The first 36 hours of the Syrian ceasefire brokered by Russia and the United States appeared "positive," a monitoring group said Wednesday, but activists warned that desperate people were still awaiting much-needed aid deliveries.
"The ceasefire is being implemented very well, despite some breaches. So far it has been persevering and protecting the Syrian people who have been paying a high price," said Rami Adbulrahman of the Syrian Observatory for Human Rights.
Since the start of the Syrian civil war in 2011, the Observatory estimates 301,781 people have been killed. More than half of Syria's pre-war population of 22.4 million have been displaced, including nearly 5 million refugees who have fled the country.
The ceasefire excludes the Islamic State extremist group and al-Qaeda-affiliated fighters. The al-Qaeda linked militants often fight alongside rebels against President Bashar al-Assad, adding a layer of complication to a ceasefire.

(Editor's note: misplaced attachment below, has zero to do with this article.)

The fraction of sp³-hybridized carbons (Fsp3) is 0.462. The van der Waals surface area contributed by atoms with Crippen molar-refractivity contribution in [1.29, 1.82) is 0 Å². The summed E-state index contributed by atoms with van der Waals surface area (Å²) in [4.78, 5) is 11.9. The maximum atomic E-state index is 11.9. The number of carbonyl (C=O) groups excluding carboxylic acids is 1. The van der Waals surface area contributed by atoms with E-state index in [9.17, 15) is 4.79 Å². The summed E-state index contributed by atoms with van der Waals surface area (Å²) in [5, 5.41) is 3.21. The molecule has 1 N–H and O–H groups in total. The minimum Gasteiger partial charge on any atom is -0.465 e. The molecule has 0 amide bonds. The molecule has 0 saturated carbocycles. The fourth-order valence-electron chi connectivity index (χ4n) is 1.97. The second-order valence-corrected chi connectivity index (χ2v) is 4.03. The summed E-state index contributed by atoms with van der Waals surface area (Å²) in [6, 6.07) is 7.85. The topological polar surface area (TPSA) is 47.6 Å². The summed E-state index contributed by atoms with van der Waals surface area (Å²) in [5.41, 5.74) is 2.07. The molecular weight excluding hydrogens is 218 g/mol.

"It is hard to accept a continued intermingling and cooperation between the opposition and an organization which is al-Qaeda in Syria," a senior US official said late Tuesday, adding that the rebel movement would have to "distance itself" if the ceasefire holds.
According to activists inside rebel-held eastern Aleppo city, calm is prevailing but people are waiting for aid agencies to be allowed access.
"People are anxiously waiting for food and medical aid to enter Aleppo," Omar al Arab, an activist based in eastern Aleppo told dpa.Between 250,000 and 275,000 people in east Aleppo have been cut off from assistance since early July, according to the United Nations.
UN officials said they are still awaiting "a green light" to move.
UN Special Envoy for Syria Staffan de Mistura told reporters Tuesday in Geneva that the UN was still waiting for an authorization from the Syrian government to deliver aid.
The Syrian government said it would not allow in unauthorized aid from Turkey, a staunch backer of the rebels.